Taphrina deformans (Berk.) Tul.

ASCI (a) clavate to cylindrical, with rounded or flattened top, naked, hyaline, 17-56 x 7-15 µm, usually with 8 ascospores, formed directly under the cuticule of the under leaf surface. The ascospores occasionally bud inside and outside the ascus to produce blastospores, which may also bud to form secondary blastospores. Infected leaf areas turn reddish and become thickened, swollen, distorted, and curled downward and inward when the underlying layers of asci mature. Finally, the leaves brown when colonized by saprotrophic fungi and fall.

Deformations of infected leaves of Prunus persica
Asci with ascospores

ASCOSPORES (as) subglobose to cylindrical, 3-7 µm diam.


PLANT HOST AND DISTRIBUTION. Taphrina deformans commonly affects Persica vulgaris Mill.

Taphrina deformans occurs all over the world.

NOTES. Taphrina deformans causes leaf curl of P. vulgaris (Agrios 1988). This is the most serious disease of peach (Smith et al. 1988). Later, the fungus initiates defoliation, which may lead to small fruit or fruit drop.

Taphrina deformans has a mycelial parasitic phase and yeast-like epiphytic phase (Smith et al. 1988).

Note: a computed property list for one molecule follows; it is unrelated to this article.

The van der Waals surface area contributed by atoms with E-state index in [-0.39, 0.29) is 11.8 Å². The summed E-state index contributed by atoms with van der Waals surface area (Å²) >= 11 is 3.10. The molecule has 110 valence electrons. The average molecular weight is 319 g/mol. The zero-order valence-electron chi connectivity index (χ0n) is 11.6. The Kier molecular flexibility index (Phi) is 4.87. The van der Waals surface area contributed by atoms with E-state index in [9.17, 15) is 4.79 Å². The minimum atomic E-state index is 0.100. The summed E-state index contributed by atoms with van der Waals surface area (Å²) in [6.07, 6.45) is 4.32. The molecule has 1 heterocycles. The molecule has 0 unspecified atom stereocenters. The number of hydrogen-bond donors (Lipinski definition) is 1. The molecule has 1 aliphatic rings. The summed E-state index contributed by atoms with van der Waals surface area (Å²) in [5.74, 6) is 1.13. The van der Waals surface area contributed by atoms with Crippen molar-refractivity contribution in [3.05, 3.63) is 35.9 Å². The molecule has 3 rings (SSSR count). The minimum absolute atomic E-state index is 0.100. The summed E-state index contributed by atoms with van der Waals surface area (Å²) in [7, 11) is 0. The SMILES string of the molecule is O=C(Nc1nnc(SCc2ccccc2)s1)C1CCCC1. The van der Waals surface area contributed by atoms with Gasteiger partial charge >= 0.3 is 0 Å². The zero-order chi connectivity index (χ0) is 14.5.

The hyperplasia and hypertrophy of infected tissues result from the growth of an intercellular mycelium produced by budded blastospores.

How T. deformans overwinters is not fully recognized (Smith et al. 1988). It seems that T. deformans survives as the epiphytic yeast-like phase formed from ascospores. The ascospores may easily persist between the bud scales of the host. As soon as the buds burst, the fungus starts to develop.


Agrios G. N. 1988. Plant pathology, 3rd edition, Academic Press, INC. San Diego, New York, Berkeley, Boston, London, Sydney, Tokyo, Toronto.

Smith I. M., Dunez J., Lelliott R. A., Phillips D. H., Archer S. A. 1988. European handbook of plant diseases. Blackwell Scientific Publications.